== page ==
The data, obtained with the support of the Dutch institution Profundo Research and Advice, also show Canada’s interest in financing mining in Brazil.
The Royal Bank of Canada, the country’s largest private bank, poured $512 million into mining companies, and is the main institutional investor of the Volta Grande gold mining project, by Belo Sun Mining Corp, which is considered both socially and ecologically unfeasible.
‘Complicity in Destruction IV’ reveals that, despite recent statements by big mining companies claiming they would abandon their interests in Indigenous territories in Brazil, thousands of mining applications overlapping these areas are still active in the National Mining Agency’s (ANM) database.
Opening up Indigenous lands to mining and prospecting remains at the centre of Bolsonaro’s agenda.
With the advance of federal policies such as Bill 191/2020 and Bill 490/2007 in Congress, these applications serve to grant mining companies priority to explore these territories if the bills succeed.
‘The environmental damages and threats against the lives of forest peoples by mining activities are brutal and have only worsened under Bolsonaro’s administration. Last year, mining-related deforestation in the Amazon increased by 62% compared to 2018 – the year he was elected.
‘We are aware that the approval of Bill 191 could cause the loss of 16 million hectares of the Amazonian rainforest. With the rainforest at the tipping point of ecological collapse, we need to involve all the actors behind this industry. Governments, companies, and investors must all be held to account and stop this destruction. If companies fail to act, investors must divest.’
ANA PAULA VARGAS
Brazil program director of Amazon Watch
Following the release of Complicity in Destruction III, APIB and Amazon Watch began mapping the interests of large mining companies overlapping Indigenous lands in 2020.
Despite statements by giants such as Vale and Anglo American, claiming they would withdraw their applications for research and mineral exploration in these territories, the research shows that many applications remain active in ANM’s system—in some cases, there was even an increase in the number of requests.
Some applications were resubmitted so that exploration areas remained directly adjacent to Indigenous lands, still causing enormous impact.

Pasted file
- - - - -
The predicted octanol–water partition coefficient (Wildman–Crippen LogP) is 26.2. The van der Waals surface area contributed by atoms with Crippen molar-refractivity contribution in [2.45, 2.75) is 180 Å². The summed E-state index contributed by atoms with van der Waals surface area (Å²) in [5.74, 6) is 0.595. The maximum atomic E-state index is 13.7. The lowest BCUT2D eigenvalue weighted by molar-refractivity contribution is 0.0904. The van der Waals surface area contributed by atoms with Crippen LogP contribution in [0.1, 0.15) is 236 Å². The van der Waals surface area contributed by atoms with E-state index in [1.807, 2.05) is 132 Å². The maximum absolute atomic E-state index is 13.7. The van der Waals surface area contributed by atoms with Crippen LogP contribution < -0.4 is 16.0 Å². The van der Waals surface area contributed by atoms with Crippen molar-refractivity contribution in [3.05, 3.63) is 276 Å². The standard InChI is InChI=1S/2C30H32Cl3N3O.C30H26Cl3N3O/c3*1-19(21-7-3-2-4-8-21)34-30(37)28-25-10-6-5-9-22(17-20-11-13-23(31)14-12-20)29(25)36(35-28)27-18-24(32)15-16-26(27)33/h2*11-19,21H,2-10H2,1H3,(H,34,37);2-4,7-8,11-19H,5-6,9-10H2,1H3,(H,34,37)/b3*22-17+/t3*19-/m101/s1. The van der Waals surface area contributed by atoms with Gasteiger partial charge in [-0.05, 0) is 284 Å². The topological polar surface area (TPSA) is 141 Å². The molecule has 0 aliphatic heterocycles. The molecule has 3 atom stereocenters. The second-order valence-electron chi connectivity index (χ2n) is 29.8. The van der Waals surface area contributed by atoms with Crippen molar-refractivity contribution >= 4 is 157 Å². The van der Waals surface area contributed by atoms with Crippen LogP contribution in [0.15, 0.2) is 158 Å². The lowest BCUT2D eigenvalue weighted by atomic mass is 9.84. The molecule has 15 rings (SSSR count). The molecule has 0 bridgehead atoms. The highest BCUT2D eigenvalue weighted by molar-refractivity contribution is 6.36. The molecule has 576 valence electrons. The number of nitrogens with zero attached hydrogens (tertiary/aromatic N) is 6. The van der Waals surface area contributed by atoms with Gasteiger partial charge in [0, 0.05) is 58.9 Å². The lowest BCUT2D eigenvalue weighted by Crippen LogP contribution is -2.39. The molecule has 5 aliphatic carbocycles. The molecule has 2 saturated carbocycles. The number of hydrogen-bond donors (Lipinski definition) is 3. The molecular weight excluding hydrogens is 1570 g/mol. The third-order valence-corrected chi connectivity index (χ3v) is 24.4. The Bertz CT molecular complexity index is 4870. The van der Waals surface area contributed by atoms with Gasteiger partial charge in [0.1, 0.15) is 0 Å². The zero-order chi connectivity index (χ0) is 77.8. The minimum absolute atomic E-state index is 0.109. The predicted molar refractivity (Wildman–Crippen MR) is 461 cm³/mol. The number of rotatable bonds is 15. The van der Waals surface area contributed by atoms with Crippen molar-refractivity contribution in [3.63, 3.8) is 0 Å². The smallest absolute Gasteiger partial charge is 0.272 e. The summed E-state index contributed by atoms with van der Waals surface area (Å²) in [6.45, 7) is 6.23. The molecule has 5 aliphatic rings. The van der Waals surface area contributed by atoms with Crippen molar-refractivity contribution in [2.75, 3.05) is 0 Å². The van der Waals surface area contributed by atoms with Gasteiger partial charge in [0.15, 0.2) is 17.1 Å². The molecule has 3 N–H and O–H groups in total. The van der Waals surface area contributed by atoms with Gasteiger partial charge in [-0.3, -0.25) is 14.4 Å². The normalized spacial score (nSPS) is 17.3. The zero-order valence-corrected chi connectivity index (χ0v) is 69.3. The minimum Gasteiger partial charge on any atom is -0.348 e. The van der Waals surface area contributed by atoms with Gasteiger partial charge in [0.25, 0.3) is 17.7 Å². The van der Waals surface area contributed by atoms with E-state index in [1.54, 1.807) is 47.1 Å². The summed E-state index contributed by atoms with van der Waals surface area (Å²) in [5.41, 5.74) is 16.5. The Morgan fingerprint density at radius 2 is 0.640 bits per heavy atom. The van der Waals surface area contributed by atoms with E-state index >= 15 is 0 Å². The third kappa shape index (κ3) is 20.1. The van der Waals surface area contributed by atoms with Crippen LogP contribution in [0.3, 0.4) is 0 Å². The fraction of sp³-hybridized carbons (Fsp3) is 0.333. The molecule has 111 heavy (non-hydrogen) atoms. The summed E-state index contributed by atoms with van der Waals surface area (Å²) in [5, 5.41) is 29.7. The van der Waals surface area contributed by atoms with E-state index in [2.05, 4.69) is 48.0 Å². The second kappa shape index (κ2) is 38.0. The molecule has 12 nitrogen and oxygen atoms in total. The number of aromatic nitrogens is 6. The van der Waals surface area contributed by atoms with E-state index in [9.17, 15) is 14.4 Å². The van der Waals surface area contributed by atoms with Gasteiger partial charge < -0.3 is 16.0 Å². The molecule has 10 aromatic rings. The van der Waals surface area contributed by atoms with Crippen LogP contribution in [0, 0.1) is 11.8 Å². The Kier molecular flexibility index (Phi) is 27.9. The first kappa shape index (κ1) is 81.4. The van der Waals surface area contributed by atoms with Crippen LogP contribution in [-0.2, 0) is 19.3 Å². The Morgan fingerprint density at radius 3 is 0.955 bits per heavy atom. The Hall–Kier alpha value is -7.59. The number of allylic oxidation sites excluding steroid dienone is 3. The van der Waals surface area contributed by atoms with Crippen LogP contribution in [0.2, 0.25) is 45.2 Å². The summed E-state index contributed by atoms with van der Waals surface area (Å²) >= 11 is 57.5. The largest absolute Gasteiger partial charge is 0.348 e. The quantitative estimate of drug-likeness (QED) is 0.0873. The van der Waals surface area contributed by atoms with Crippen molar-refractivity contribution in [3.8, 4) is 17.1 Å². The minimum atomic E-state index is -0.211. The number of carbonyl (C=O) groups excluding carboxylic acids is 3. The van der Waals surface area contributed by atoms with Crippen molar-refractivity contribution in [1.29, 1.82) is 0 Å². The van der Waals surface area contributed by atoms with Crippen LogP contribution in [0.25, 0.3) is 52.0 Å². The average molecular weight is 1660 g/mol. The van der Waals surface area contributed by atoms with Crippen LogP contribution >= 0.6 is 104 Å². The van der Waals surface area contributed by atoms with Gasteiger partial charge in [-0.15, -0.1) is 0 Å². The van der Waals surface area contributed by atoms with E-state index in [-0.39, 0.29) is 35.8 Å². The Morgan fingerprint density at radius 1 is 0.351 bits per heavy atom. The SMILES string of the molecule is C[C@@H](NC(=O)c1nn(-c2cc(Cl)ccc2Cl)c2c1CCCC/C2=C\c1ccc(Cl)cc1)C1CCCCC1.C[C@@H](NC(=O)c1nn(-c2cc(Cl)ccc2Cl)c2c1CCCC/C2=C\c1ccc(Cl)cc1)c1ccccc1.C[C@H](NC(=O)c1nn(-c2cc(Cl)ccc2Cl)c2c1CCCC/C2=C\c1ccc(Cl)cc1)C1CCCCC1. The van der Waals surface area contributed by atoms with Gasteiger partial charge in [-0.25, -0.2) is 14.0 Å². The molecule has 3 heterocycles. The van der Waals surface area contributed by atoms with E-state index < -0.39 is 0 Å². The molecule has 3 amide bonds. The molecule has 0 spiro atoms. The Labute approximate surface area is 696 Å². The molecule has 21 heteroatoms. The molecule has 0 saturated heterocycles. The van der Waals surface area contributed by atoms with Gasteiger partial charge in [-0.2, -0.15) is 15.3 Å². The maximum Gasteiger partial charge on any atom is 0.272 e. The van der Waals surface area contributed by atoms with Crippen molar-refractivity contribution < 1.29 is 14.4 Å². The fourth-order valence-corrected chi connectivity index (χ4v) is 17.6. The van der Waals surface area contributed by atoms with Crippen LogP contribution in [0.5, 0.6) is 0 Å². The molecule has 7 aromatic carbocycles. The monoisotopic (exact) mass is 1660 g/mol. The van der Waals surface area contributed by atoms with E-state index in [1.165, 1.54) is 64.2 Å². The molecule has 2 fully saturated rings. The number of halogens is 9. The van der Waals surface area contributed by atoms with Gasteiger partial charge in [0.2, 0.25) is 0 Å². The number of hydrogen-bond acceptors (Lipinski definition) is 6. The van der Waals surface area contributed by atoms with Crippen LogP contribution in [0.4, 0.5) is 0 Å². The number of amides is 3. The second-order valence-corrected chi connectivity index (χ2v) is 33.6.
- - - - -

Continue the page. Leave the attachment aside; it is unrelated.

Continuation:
The report focuses on the mining interests in Indigenous lands from nine companies: Vale, Anglo American, Belo Sun, Potássio do Brasil, Mineração Taboca/Mamoré Mineração e Metalurgia (both from Grupo Minsur), Glencore, AngloGold Ashanti and Rio Tinto.
Together, as of November 2021, they had a total of 225 active mining applications overlapping 34 Indigenous lands — an area that corresponds to 5,700 square kilometres or more than three times the city of London.
The Indigenous lands that are most affected by these applications are Xikrin do Cateté (PA), Waimiri Atroari (AM) and Sawré Muybu (PA).
The bulk of applications are concentrated in the Brazilian state of Pará, which increased twofold between July and November 2021.
The data were obtained through a partnership with the Mined Amazon project, from the InfoAmazonia portal, which resulted in an interactive dashboard — launched in tandem with the report — allowing real-time searches into the ANM database.
‘Complicity in Destruction IV’ also details the impacts and rights violations carried out by the mining companies Vale, Anglo American, Belo Sun, Potássio do Brasil and Mineração Taboca in five case studies.
With the support of the Mining Observatory, the history of these conflicts and their current developments were outlined, ranging from the invasion of traditional territories, contamination by heavy metals, and disregard for the right to Free, Prior, Informed consultation and Consent.
Through testimonies from the affected communities, which challenge the companies’ official statements about their initiatives, the report shows how the presence and activities of these corporations forever alter the lives of these peoples and communities.
Mining in the Amazon, specifically within Indigenous communities, can also destroy ecosystems and contribute to climate change.